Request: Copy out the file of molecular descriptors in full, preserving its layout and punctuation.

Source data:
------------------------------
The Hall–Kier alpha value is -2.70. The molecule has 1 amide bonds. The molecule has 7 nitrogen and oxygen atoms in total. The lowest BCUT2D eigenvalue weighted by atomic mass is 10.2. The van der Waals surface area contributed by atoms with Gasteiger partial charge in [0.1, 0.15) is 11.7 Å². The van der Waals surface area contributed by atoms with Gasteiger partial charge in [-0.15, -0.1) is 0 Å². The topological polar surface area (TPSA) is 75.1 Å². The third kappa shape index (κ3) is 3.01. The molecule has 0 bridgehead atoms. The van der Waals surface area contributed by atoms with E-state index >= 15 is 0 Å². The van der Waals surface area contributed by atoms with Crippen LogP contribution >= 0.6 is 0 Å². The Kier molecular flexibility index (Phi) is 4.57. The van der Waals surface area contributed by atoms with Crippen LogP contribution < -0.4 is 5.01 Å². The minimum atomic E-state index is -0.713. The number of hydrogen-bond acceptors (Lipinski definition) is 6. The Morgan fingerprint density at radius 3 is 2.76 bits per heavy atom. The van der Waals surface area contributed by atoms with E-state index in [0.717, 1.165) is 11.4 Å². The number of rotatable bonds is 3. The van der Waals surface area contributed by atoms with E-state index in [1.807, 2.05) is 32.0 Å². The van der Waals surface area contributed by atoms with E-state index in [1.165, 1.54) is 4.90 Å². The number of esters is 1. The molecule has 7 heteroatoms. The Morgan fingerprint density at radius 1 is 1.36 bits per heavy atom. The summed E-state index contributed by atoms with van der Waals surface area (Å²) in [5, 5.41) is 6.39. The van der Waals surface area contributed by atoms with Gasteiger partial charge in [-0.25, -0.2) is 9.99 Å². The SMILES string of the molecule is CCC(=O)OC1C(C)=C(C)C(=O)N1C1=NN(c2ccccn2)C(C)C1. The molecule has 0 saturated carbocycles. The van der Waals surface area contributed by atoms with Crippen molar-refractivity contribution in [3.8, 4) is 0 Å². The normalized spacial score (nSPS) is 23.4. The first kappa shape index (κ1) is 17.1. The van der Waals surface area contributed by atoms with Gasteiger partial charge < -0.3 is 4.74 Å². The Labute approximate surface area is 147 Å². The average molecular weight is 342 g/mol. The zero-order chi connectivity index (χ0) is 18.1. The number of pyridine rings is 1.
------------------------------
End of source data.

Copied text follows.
The Hall–Kier alpha value is -2.70. The molecule has 1 amide bonds. The molecule has 7 nitrogen and oxygen atoms in total. The lowest BCUT2D eigenvalue weighted by atomic mass is 10.2. The van der Waals surface area contributed by atoms with Gasteiger partial charge in [0.1, 0.15) is 11.7 Å². The van der Waals surface area contributed by atoms with Gasteiger partial charge in [-0.15, -0.1) is 0 Å². The topological polar surface area (TPSA) is 75.1 Å². The third kappa shape index (κ3) is 3.01. The molecule has 0 bridgehead atoms. The van der Waals surface area contributed by atoms with E-state index >= 15 is 0 Å². The van der Waals surface area contributed by atoms with Crippen LogP contribution >= 0.6 is 0 Å². The Kier molecular flexibility index (Phi) is 4.57. The van der Waals surface area contributed by atoms with Crippen LogP contribution < -0.4 is 5.01 Å². The minimum atomic E-state index is -0.713. The number of hydrogen-bond acceptors (Lipinski definition) is 6. The Morgan fingerprint density at radius 3 is 2.76 bits per heavy atom. The van der Waals surface area contributed by atoms with E-state index in [0.717, 1.165) is 11.4 Å². The number of rotatable bonds is 3. The van der Waals surface area contributed by atoms with E-state index in [1.807, 2.05) is 32.0 Å². The van der Waals surface area contributed by atoms with E-state index in [1.165, 1.54) is 4.90 Å². The number of esters is 1. The molecule has 7 heteroatoms. The Morgan fingerprint density at radius 1 is 1.36 bits per heavy atom. The summed E-state index contributed by atoms with van der Waals surface area (Å²) in [5, 5.41) is 6.39. The van der Waals surface area contributed by atoms with Gasteiger partial charge in [-0.25, -0.2) is 9.99 Å². The SMILES string of the molecule is CCC(=O)OC1C(C)=C(C)C(=O)N1C1=NN(c2ccccn2)C(C)C1. The molecule has 0 saturated carbocycles. The van der Waals surface area contributed by atoms with Crippen molar-refractivity contribution in [3.8, 4) is 0 Å². The normalized spacial score (nSPS) is 23.4. The first kappa shape index (κ1) is 17.1. The van der Waals surface area contributed by atoms with Gasteiger partial charge < -0.3 is 4.74 Å². The Labute approximate surface area is 147 Å². The average molecular weight is 342 g/mol. The zero-order chi connectivity index (χ0) is 18.1. The number of pyridine rings is 1.